Look, I've got progress bars! I'd wanted to add them for a while now, but didn't know how. Thanks to The Moebius Sock for sending me these instructions - thanks Ellen! I'd better start some new projects so I'll have something to update.
I was sad to leave behind all that delicious bread in Paris, and came back with a renewed interest in home bread-baking. Thinking that baguettes were a bit out of my league at the moment, I decided to make something called 'White Bread 101' from the King Arthur baking book - it is hopefully healthier than Wonder bread, and D needs something for his sandwiches anyway. Then I remembered why I'd been putting off trying this recipe. Who has potato flour and dry milk lying around the house? Dry milk appears everywhere in this book, so hopefully I'll make my way through a shoe-box sized container, which happened be the smallest size they had. Looks like I'll be making a lot of white bread and its variations.
Ever since my first no-rise experience with old yeast, I get super excited whenever the yeast kicks in. D will attest to my running about the kitchen yelling, "It's rising, it's actually rising!" Anyhow, the bread was a little dense on the bottom, and I'm assuming it was because my loaf was too big for the pan and it fell on itself. Otherwise, a yummy sandwich loaf. I'll reduce some of the sugar next time, and figure out something with the pan size. It became some french toast the next day:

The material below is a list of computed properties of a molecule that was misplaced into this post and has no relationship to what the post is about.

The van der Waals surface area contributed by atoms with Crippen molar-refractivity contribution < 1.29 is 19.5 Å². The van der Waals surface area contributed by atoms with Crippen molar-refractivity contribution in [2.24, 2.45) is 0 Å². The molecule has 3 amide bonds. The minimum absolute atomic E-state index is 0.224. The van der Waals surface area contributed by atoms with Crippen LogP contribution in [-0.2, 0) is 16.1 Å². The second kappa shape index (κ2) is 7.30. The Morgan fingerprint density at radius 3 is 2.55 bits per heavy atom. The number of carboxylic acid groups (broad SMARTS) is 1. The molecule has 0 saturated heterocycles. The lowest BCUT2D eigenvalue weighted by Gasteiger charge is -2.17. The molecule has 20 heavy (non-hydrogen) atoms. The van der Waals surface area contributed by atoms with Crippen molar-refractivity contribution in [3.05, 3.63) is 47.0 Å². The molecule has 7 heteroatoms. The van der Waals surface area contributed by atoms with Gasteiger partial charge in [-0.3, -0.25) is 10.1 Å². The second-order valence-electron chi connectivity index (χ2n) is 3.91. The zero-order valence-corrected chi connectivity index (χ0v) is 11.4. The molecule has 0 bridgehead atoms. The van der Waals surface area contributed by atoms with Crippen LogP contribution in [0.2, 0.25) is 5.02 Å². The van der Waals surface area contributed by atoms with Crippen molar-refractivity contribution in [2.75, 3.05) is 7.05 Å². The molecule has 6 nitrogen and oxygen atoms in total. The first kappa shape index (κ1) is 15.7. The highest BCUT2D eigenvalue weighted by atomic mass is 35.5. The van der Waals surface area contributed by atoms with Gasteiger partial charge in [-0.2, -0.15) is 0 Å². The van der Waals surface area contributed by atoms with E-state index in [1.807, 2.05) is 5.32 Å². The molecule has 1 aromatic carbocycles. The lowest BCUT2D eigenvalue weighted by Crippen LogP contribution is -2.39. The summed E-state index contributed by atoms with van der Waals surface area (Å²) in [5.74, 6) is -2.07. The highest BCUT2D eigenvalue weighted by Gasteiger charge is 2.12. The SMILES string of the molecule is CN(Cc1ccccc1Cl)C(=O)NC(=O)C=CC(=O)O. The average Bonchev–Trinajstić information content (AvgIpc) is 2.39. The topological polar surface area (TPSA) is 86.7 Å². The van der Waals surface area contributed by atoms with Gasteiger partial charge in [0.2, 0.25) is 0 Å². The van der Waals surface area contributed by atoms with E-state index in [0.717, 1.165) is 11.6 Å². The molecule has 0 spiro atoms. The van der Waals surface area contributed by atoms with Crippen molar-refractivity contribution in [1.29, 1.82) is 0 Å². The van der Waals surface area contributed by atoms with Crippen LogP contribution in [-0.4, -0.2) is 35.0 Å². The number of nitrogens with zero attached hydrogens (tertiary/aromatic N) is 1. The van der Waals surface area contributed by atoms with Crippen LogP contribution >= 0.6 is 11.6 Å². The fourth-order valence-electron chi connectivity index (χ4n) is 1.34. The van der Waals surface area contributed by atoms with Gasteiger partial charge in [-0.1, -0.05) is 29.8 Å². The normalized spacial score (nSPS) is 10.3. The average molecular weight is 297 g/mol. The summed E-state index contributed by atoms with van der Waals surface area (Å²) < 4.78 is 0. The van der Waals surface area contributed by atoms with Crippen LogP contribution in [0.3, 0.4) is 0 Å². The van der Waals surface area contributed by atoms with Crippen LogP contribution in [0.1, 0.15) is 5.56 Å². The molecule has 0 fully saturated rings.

Of course, haveing successfully baked White Bread 101, the baguette seemed less threatening. Yes, I am impatient. But a minimal-kneading baguette recipe is hard to resist! This one was also from the King Arthur book, and required a poolish to be made and later incorporated into the dough. I have never made a starter before so it was quite fun. After mixing, the dough itself just sat there and rose for a lonnnnnnggg time, and I folded it over onto itself a few times to help it develop glutens. Hmm. If you recall from my first baguette experience, I was kneading forever and ever, trying to get my gluten windowpane. Very odd instructions indeed. Would it work?
Sort of. It created an interesting chewy texture inside, but definitely different then the kind I'd munched on in France. I think I sprayed too much water on it, so the crust turned out a little ugly and dull, and beige-looking. For a minimal-work recipe it wasn't so bad, especially considering I was baking it at 11pm, and feelings of tiredness and could-care-less-at-this-point were kicking in (I didn't know if I could stick it in the fridge and wait 'til the next day.) Tomorrow I will send it to school with D in the form of a sandwich.
I'm only a little big ugly, but I taste good. Eat me.
The other fun part of tomorrow is that we'll be having dinner at Alana's Food & Wine, which I am so looking forward to. I've read endless great reviews about her restaurant and how amazing the food is...more on that to come!